JERRY QUARRY died Sunday, the victim of pugilistica dementia, or in plain English, too many clean, hard shots to the head for too many years. If you're a hard-core boxing fan, your heart sank just a little more. First Archie Moore in December, now Quarry.
"Irish" Jerry Quarry did, indeed, seem to have a penchant for blocking punches with his face. But his pugilistic assets far outweighed his liabilities. He could dish 'em out as well as he took 'em, and he was the best counterpuncher of his day. The "greatest heavyweight champion we never had," some have called him.
Classic Sports Network, the cable channel that's the perfect antidote to that affliction known as 1990s boxing, recently reran the first fight between Quarry and Joe Frazier in 1969. Frazier then held a share of the heavyweight title, Muhammad Ali having been stripped of his championship and banished from boxing two years before.
Frazier-Quarry I is, like Quarry, vastly underrated. It ranks up there with the heavyweight fights between Joe Louis and Max Schmeling, Louis and Billy Conn I, the Ali-Frazier fights and Ali vs. George Foreman. Quarry's critics claimed he hadn't fought up to par in previous fights against former heavyweight champion Floyd Patterson and Jimmy Ellis, who beat the Irishman for a share of Ali's title.
Frazier, as was his trademark, came out throwing punches. Quarry stood in front of him, not backing up, not giving ground, and matching Frazier punch for punch. They went at it for seven rounds like that, when the ring physician ruled that Quarry was cut up so badly he couldn't go on.
Quarry flew off his stool in a rage, protesting vainly that the fight should continue. Looking at the tape of the fight, you know that if it weren't for the cuts, he could have continued. If prizefights had no limits, and if Quarry hadn't been cut, he and Frazier might be fighting to this day.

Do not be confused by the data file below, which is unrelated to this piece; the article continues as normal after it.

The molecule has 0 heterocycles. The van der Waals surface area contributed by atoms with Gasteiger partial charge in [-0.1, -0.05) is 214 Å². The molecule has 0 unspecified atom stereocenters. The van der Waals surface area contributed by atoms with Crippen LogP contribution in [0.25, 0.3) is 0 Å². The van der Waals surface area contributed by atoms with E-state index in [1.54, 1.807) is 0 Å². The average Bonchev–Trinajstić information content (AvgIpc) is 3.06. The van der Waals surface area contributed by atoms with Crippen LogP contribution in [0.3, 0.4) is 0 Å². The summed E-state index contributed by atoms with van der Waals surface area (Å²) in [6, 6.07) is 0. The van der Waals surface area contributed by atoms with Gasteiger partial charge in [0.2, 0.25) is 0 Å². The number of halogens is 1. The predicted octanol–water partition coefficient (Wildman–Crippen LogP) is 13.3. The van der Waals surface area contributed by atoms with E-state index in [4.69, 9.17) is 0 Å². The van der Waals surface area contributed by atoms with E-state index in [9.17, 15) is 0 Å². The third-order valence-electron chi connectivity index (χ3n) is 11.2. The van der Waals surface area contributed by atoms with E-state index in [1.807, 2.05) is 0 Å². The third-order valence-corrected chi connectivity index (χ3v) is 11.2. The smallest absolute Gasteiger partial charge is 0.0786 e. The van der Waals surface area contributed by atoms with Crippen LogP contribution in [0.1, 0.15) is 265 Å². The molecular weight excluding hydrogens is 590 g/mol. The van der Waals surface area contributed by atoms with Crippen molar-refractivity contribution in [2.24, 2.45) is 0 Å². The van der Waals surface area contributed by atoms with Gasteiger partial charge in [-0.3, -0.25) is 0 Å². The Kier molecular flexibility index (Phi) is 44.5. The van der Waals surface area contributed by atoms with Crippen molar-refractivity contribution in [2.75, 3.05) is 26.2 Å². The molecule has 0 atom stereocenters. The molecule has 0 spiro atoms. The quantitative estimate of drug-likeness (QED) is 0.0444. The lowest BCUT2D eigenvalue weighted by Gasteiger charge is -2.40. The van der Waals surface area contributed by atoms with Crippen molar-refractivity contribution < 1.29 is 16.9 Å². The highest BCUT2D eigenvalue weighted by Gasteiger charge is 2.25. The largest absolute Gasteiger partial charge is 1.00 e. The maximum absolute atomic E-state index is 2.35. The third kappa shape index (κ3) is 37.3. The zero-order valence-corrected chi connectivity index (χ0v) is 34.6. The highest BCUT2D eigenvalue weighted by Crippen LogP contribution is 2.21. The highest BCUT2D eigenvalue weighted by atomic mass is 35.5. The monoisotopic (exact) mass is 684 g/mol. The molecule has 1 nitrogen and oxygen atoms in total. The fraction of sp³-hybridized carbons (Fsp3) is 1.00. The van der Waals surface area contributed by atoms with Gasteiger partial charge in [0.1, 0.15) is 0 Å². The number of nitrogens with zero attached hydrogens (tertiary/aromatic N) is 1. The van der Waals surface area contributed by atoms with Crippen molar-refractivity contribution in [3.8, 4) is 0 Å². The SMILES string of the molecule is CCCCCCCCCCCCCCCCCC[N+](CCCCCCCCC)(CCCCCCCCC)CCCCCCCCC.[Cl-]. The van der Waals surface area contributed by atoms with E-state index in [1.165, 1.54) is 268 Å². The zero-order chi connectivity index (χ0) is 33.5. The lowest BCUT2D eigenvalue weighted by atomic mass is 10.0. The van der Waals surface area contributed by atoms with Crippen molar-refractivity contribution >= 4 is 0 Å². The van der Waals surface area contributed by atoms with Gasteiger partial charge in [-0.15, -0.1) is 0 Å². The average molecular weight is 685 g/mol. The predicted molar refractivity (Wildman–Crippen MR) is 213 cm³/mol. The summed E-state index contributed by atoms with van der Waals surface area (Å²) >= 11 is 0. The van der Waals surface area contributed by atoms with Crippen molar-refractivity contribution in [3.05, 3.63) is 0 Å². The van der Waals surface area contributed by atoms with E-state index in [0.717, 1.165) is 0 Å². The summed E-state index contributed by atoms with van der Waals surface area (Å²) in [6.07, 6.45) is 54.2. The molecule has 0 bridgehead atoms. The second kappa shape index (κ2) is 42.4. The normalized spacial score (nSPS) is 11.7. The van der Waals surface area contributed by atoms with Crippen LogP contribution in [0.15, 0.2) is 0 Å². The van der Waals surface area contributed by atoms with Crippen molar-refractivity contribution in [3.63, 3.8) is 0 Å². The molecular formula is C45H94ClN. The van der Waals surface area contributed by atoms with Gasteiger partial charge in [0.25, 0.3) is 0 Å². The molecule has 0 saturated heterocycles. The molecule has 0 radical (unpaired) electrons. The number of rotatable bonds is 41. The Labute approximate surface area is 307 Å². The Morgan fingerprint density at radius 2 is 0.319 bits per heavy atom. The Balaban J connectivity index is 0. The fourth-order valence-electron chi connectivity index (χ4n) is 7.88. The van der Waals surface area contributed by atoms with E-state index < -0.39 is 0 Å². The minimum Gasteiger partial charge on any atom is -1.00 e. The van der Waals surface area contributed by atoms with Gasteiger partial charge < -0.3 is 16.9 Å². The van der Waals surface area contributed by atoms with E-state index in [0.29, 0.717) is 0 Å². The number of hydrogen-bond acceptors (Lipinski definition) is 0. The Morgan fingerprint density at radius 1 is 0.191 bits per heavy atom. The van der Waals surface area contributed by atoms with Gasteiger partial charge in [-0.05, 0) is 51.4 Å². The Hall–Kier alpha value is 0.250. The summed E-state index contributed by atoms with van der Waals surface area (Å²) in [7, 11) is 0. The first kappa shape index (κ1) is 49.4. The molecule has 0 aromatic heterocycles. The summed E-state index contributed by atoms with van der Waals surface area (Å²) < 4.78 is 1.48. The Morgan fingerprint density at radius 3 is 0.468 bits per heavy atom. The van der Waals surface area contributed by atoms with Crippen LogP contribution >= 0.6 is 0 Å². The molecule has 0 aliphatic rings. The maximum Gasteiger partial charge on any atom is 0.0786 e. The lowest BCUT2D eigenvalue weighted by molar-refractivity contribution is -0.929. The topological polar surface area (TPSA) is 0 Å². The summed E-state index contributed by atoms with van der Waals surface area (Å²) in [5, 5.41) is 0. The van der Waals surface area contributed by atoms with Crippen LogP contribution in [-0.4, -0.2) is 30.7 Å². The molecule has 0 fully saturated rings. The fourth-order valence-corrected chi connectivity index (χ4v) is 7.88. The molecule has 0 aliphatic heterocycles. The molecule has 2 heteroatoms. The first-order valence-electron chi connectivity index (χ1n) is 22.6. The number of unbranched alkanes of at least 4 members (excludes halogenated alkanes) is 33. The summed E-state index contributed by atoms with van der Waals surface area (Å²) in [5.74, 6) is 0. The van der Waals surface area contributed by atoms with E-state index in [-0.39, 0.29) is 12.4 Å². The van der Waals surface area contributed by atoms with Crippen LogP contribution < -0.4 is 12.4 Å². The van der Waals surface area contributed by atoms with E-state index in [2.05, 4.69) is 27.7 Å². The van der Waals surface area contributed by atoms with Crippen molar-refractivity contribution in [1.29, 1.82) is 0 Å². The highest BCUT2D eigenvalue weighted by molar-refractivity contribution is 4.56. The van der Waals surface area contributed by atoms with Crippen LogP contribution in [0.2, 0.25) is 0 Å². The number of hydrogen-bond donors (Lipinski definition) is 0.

A year later, Ali returned to the ring and fought Quarry in Atlanta. Cuts stopped Quarry again after three rounds. He watched as Ali fought Frazier four months later for the big money. Ali defeated Quarry again in 1972.
But anyone who thought boxing's most genuine Great White Hope in years was through proved to be dead wrong. In 1973, Quarry beat rising heavyweight contender Ron Lyle, smacking him around the ring for a good 12 rounds. Quarry then met Earnie Shavers, the deadliest one-punch knockout artist of his era, who had dispatched Ellis in one round.
Early in their fight, Shavers nailed Quarry with a right hand dead on the button. Quarry barely blinked, and you knew at that precise instant Shavers probably kissed his butt goodbye. He fell in two rounds.
But other contenders arrived on the scene. Foreman upset Frazier with a two-round knockout early in 1973. Ken Norton did the same to Ali later in the year.
Quarry was making a comeback, but fight fans could sense his desperation. With three contenders ahead of him, he resorted to an uncharacteristic ploy: He played the race card.
"Black boxers are scared to fight me," Quarry proclaimed, referring, no doubt, to Foreman, Ali, Frazier and Norton. Quarry fought and lost to Frazier a second time in 1974 but never got another title shot.
Near the end of his life, he was reduced to a shell of himself, punch-drunk and yearning for his glory years. The anti-boxing crowd will have a field day with his sad ending. They will renew their demand that boxing be abolished, that "brain-beating" is not a sport, that boxing is brutal and barbaric. They will cite Quarry as proof.
The only thing proved by Quarry's sad end is that boxing is simply truth in advertising. Pugilism and the pro sports of football, hockey, baseball and basketball base their popularity on that decades-old love of all Americans: male-on-male violence. Boxing might be tough on the brain, but ask any retired National Football League player how his knees or his back feel. Try telling Darryl Stingley -- a former New England Patriots wide receiver paralyzed by a vicious but legal hit from Oakland Raiders safety Jack Tatum -- about the perils of boxing.
What is needed is not a ban on boxing but a national boxing commission that will enforce safety measures for professional bouts -- headgear, heavier gloves, shorter rounds and shorter fights -- that boxing fans are sure to loathe.
There's one other thing a national boxing commission could do: require mandatory annual CAT scans so that doctors know when a guy's brain has had enough and can force him into retirement. The sad ending of Jerry Quarry proves that fighters can't be trusted to know when they've had enough.
Pub Date: 1/06/99